A bipartisan group of US senators have called on President Barack Obama to seek congressional approval if he wants to keep US troops in Afghanistan after 2014.
The Obama administration is discussing a bilateral security deal with the Afghan government that might allow thousands of US troops to stay in Afghanistan for up to a decade beyond 2014.
The US is pressuring Afghan President Hamid Karzai to sign the security agreement. However, despite pressures from Washington, Karzai has so far refused to sign the deal, and instead has set out conditions for continued US presence in his country.
US Senators are now saying that even if the security agreement between the two countries is signed, the White House and the Pentagon should not be the only decision makers for the future of US troops in Afghanistan as they want to have their say in the decision-making process, too.
“We are introducing a bipartisan resolution to say before any American soldier, sailor, airman or Marine is committed to stay in Afghanistan after 2014, Congress should vote,” Sen. Jeff Merkley (D-Oregon) told reporters on Thursday.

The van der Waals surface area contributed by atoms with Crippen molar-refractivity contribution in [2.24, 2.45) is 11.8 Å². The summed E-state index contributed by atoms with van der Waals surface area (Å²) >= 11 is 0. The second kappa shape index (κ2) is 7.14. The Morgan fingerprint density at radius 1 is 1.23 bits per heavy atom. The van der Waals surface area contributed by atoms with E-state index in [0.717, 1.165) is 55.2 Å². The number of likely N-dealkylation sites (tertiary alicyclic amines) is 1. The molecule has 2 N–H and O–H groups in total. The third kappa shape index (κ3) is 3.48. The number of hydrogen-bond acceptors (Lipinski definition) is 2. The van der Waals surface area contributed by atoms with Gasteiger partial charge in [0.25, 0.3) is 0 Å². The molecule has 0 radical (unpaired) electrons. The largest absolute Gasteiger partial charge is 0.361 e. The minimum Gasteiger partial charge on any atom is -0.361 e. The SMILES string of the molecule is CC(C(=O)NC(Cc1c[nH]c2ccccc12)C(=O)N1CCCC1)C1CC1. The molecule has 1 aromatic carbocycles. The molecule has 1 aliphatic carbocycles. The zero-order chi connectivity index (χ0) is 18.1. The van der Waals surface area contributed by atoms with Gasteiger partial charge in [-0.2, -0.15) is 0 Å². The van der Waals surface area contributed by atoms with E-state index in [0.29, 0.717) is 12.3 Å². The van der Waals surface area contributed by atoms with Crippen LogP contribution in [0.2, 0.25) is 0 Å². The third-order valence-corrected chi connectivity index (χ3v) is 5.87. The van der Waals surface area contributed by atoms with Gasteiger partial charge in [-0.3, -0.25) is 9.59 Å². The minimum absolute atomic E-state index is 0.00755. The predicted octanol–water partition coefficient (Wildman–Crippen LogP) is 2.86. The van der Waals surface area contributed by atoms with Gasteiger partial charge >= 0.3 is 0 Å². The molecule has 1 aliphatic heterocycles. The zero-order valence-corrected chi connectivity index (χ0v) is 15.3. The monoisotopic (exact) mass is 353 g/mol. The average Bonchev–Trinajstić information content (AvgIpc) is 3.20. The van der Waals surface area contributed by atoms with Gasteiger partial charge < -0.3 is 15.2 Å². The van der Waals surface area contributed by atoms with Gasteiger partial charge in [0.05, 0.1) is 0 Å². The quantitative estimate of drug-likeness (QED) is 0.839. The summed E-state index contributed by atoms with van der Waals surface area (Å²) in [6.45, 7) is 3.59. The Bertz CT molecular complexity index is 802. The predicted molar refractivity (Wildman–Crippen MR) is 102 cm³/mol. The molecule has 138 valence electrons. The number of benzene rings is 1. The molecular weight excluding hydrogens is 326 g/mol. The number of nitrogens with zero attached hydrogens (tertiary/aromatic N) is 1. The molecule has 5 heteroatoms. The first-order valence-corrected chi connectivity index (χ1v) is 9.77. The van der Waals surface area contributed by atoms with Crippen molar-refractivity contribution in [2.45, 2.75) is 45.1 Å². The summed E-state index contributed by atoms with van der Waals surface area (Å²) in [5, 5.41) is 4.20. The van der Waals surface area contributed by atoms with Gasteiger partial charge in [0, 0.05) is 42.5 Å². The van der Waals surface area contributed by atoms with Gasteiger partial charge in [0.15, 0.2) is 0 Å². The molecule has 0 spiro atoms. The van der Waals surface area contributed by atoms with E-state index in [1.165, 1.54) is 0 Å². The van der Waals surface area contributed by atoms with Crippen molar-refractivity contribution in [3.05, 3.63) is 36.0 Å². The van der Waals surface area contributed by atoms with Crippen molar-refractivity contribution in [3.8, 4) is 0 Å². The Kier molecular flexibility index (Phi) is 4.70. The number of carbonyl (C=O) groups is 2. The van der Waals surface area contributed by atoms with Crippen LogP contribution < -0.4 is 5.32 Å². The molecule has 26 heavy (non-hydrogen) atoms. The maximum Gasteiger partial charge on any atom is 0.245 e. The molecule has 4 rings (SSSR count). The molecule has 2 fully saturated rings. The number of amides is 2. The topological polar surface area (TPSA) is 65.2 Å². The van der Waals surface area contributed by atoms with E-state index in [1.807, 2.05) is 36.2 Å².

Sen. Mark Lee (R-Utah) also said that “after more than a decade of war, Congress, and more importantly the American people, need to have a voice in this debate.”
In 2001, former US President George W. Bush announced the beginning of the war on Afghanistan, which has been the longest-running war in US history. thousands of Afghan civilians have been killed in CIA-run drone strikes and US-led forces’ night raids on Afghan homes.
A CNN/ORC International survey, released in December, showed America’s longest war has become its most unpopular one as well. The poll indicated that support for the war in Afghanistan among Americans dipped to just 17 percent and that a majority of Americans would like to see US troops out of Afghanistan before the December 2014 withdrawal deadline.